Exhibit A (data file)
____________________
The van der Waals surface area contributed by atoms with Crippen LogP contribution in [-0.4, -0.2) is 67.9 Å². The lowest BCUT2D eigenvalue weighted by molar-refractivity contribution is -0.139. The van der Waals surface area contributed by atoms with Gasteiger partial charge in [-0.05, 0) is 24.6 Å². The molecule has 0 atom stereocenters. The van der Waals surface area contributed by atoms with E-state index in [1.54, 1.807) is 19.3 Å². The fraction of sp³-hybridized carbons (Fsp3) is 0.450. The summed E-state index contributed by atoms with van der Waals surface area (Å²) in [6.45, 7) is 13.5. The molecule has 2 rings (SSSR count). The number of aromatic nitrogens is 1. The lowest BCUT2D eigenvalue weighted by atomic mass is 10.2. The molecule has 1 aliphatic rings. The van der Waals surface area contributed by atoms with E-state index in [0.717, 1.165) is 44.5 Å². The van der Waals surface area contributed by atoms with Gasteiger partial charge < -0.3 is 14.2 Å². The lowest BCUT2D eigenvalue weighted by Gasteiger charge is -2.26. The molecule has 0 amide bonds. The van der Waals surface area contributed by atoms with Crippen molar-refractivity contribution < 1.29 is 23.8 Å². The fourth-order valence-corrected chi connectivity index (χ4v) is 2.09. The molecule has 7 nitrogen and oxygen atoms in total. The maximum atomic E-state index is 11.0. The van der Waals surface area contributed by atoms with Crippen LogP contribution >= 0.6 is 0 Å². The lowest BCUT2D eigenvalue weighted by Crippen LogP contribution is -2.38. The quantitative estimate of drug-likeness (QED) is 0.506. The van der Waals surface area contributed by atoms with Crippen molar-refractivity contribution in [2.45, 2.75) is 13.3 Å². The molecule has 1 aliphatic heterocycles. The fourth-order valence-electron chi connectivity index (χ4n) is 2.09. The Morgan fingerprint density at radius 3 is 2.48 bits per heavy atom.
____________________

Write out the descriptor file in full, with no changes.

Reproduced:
The van der Waals surface area contributed by atoms with Crippen LogP contribution in [-0.4, -0.2) is 67.9 Å². The lowest BCUT2D eigenvalue weighted by molar-refractivity contribution is -0.139. The van der Waals surface area contributed by atoms with Gasteiger partial charge in [-0.05, 0) is 24.6 Å². The molecule has 0 atom stereocenters. The van der Waals surface area contributed by atoms with E-state index in [1.54, 1.807) is 19.3 Å². The fraction of sp³-hybridized carbons (Fsp3) is 0.450. The summed E-state index contributed by atoms with van der Waals surface area (Å²) in [6.45, 7) is 13.5. The molecule has 2 rings (SSSR count). The number of aromatic nitrogens is 1. The lowest BCUT2D eigenvalue weighted by atomic mass is 10.2. The molecule has 1 aliphatic rings. The van der Waals surface area contributed by atoms with E-state index in [0.717, 1.165) is 44.5 Å². The van der Waals surface area contributed by atoms with Gasteiger partial charge < -0.3 is 14.2 Å². The lowest BCUT2D eigenvalue weighted by Gasteiger charge is -2.26. The molecule has 0 amide bonds. The van der Waals surface area contributed by atoms with Crippen molar-refractivity contribution < 1.29 is 23.8 Å². The fourth-order valence-corrected chi connectivity index (χ4v) is 2.09. The molecule has 7 nitrogen and oxygen atoms in total. The maximum atomic E-state index is 11.0. The van der Waals surface area contributed by atoms with Crippen LogP contribution >= 0.6 is 0 Å². The lowest BCUT2D eigenvalue weighted by Crippen LogP contribution is -2.38. The quantitative estimate of drug-likeness (QED) is 0.506. The van der Waals surface area contributed by atoms with Crippen molar-refractivity contribution in [2.45, 2.75) is 13.3 Å². The molecule has 1 aliphatic heterocycles. The fourth-order valence-electron chi connectivity index (χ4n) is 2.09. The Morgan fingerprint density at radius 3 is 2.48 bits per heavy atom.